Why skipping the pavement and heading out to the trails might be the cure you were looking for to fix your workout blues
Cardiovascular activity is one of the most ideal forms of exercise that you can take on to help with weight loss. This includes exercises like walking, cycling, running and swimming, in addition to the types of cardio classes you can find in your local gym, like kick boxing and dance. Cardio exercise helps with weight loss by getting your heart rate up, thereby helping you to burn more calories and to sweat off the pounds.
But, if running were easy, then everyone would do it. When you are embarking on a medical weight loss plan, you need to ease yourself into a workout routine. Signing up for a 5k is a great start, but it’ll take time to train your body to be up to the task of running long distances. In addition to putting pressure on your heart and lungs, cardio exercises can put a lot of pressure on your joints, and this can mean pain and injury if you aren’t careful. Running is an especially common culprit for causing injuries, particularly for new runners.
One way that you can reduce the pressure on your body is to stay away from the pavement and head to a local trail. Running on the sidewalk might be convenient, but the constant pounding of your feet on the concrete is not good for your knees, heels, or ankles. When you head out to a local trail, you can reduce the impact on your joints significantly by running on grass or dirt. Of course, if you are going to try trail running in the Columbus and Central Ohio area, there are a few things you need to keep in mind.
Here are a few tips for getting started with trail running in Ohio:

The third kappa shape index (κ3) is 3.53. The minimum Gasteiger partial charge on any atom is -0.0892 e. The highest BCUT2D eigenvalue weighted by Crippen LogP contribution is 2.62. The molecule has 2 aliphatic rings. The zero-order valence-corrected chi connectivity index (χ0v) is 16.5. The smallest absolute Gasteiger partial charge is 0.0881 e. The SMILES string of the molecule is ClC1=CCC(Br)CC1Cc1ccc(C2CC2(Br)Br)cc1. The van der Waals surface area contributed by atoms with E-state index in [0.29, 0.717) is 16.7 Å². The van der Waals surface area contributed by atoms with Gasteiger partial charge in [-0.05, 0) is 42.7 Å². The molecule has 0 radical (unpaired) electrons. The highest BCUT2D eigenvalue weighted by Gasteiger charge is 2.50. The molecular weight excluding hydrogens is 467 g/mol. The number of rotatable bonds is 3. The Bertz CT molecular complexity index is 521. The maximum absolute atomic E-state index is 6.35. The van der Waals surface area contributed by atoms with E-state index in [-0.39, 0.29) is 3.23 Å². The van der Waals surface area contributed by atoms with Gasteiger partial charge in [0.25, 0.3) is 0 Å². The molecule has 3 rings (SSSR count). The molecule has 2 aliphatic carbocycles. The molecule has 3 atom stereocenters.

- Get the right gear: Regular running shoes might not quite have the traction and support you need, but hiking shoes will likely be too clunky. If you truly want to turn trail running into a consistent workout, you’ll need to invest in some shoes made to handle quick movement on difficult terrain, while waterproof kicks can also make a big difference. Most running and outdoor goods stores will offer shoes specifically made for trail running. You should also get a few good pairs of moisture-wicking (i.e. non-cotton) socks and any clothing you’ll need to stay warm and dry.
- Know the trail: Not every trail is designed for running, and not every trail will be right for your experience level. Be sure you know the challenges of the path you’ve chosen and are fully prepared to handle them. If you have any doubts about a trail’s suitability, try walking it first to pick out twists, turns and potential hazards. While running, be sure to keep your head up and your eyes peeled to stay wary of roots, rocks, inclines and other things that may trip you up on the trail ahead.
- Know your limits: As with any workout, you need to stay well hydrated and fueled. Bring water along with you, as well as healthy, trail-ready snacks that can provide much-needed energy if you plan to be out for a while. You should also remember that there’s no shame in slowing your pace—in fact, it will likely be a necessity when facing steep inclines and rough terrain.
If you are looking for a place to get started, you might want to check out a trail map site like Trail Link. There are several trails that are worth exploring along the river in Columbus.